I think companies need to look at it in those two ways (a) the attraction piece and (b) what are they doing to make sure that those people stay the course? I’m biased because I think family plays a massive part of that but if you can help people over that hurdle you going to have much bigger talent pipelines to be able to draw from. You’re not going to have this issue with trying to “fix the women” or treating women differently but a meritocracy where natural talent rises to the top.
I don’t know whether you’ll accelerate it quickly but people, the narrative about recognising it and getting the business to recognise what the issues are and tackling those I think are a great place to start.
Encouraging uptake of shared parental leave by men
You could put shared parental leave and the gender pay gap reporting in the same sort of space.
Shared parental leave is a great piece of legislation, complicated, but great. I think there is no reason now why companies don’t enhance their pay on shared parental leave. The uptake’s been small (around 2% of eligible men) so the financial risk is small, but it’s more about the message that goes with it. Culturally, it’s about men being willing to take that leave and women also giving up some of their leave for men to do it.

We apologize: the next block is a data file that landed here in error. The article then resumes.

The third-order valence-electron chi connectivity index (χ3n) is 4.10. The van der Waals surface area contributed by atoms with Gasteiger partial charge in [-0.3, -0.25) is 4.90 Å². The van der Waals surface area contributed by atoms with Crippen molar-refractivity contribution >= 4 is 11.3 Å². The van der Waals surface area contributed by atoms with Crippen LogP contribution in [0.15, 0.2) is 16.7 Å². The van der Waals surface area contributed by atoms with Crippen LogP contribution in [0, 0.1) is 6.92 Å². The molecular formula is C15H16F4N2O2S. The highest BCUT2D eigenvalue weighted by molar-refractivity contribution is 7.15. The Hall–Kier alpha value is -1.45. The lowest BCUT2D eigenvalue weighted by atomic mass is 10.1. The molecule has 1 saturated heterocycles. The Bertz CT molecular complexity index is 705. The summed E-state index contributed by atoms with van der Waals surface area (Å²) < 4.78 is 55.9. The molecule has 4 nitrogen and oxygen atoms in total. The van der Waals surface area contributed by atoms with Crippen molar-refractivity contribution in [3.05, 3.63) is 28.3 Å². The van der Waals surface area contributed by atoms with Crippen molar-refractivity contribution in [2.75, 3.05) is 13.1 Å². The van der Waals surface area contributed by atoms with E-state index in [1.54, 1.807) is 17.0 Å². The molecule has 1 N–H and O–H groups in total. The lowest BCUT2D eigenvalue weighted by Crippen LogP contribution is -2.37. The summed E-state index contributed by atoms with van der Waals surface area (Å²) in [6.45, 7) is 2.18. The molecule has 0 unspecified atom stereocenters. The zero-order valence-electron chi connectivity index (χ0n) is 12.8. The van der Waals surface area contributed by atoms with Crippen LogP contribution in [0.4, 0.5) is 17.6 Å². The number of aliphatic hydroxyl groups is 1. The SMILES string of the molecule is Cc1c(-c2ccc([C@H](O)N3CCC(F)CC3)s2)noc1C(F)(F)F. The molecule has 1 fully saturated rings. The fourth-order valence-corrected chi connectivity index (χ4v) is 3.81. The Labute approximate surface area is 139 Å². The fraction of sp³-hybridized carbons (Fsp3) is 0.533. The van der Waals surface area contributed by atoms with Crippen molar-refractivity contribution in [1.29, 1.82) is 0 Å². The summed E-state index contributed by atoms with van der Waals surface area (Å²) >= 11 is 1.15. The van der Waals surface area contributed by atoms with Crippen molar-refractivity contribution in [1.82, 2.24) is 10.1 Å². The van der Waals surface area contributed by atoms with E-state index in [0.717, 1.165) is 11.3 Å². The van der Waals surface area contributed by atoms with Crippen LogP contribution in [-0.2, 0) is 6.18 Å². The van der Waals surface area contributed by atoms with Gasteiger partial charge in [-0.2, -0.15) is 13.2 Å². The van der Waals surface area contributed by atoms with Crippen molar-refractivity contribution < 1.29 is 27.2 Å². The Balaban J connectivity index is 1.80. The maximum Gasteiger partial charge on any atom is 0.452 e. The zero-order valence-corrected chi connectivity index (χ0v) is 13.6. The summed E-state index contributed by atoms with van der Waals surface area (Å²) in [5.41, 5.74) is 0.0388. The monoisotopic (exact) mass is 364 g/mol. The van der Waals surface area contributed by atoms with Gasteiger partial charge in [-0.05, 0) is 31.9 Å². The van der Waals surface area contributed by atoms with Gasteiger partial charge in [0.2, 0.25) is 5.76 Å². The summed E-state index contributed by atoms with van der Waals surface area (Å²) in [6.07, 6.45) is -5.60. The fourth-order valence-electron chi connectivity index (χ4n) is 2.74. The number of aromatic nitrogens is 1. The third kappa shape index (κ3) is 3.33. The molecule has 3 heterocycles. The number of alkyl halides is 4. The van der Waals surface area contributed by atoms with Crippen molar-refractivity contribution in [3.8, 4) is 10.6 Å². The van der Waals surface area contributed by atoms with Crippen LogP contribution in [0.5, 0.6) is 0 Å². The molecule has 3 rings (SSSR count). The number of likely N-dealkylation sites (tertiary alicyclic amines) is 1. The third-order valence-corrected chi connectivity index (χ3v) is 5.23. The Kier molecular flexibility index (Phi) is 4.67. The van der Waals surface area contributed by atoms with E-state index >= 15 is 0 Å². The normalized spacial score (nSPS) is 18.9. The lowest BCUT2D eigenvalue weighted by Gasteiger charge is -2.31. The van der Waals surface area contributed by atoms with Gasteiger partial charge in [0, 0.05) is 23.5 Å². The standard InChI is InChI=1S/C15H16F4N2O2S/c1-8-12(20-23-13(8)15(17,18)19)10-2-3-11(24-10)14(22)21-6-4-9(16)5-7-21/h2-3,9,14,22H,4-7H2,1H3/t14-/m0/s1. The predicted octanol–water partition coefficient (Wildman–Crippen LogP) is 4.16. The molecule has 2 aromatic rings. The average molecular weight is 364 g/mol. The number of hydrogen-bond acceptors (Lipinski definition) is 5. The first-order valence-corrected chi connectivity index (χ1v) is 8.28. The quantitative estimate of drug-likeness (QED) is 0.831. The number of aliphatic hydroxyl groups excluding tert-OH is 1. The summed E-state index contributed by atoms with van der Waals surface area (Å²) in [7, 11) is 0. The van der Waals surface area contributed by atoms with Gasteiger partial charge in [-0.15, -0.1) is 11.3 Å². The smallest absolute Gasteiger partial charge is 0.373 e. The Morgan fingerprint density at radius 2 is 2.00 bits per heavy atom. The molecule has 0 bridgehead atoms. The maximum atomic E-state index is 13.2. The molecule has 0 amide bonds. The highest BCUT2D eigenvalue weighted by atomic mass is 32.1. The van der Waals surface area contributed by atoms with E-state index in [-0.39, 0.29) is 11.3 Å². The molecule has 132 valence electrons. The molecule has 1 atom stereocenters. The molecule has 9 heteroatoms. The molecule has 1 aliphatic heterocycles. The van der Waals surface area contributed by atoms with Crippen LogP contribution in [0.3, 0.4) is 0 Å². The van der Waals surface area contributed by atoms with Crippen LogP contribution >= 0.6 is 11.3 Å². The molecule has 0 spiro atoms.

The legislation is there. I think there’s no financial reason, and if there’s no financial reason, which there shouldn’t be from companies, then you’re creating a debate almost in the home, which is a great place to start.
Mum and dad are sitting down and working out who’s going to take the leave. If it financially doesn’t make any difference then you can have a really honest debate about it. If dad says: “Well, it might really hurt my career,” you’re going to have a mum saying: “No sugar Sherlock, guess what we’ve been facing!” So, the debate at home is almost as cathartic as the debate at work.
It’s a cultural piece for me that we need to work on. It’s men taking shared parental leave, making sure that we’re amplifying those stories, watching their careers like a hawk because if anything does happen to their careers then clearly, organisations need to think more broadly.
Coming up next for My Family Care
For us it’s really growing what we currently do. We have got great data from the services that we provide and it’s really trying to scale what we do.
We’ve a live gender pay gap event on the 22nd February and a webinar. We’ve got about 800 people on the webinar and another 200 at the event. We will, through our various services and programmes, save our clients huge numbers of days in productivity, we’ll drive their engagement and wellness agenda, and we’ll keep people on the course, those who are combining work and family.
The metrics only point one way in terms of people combining work and family from Millennials, where 80% of them will both be working and caring for families so it’s carrying on to take what we do further afield.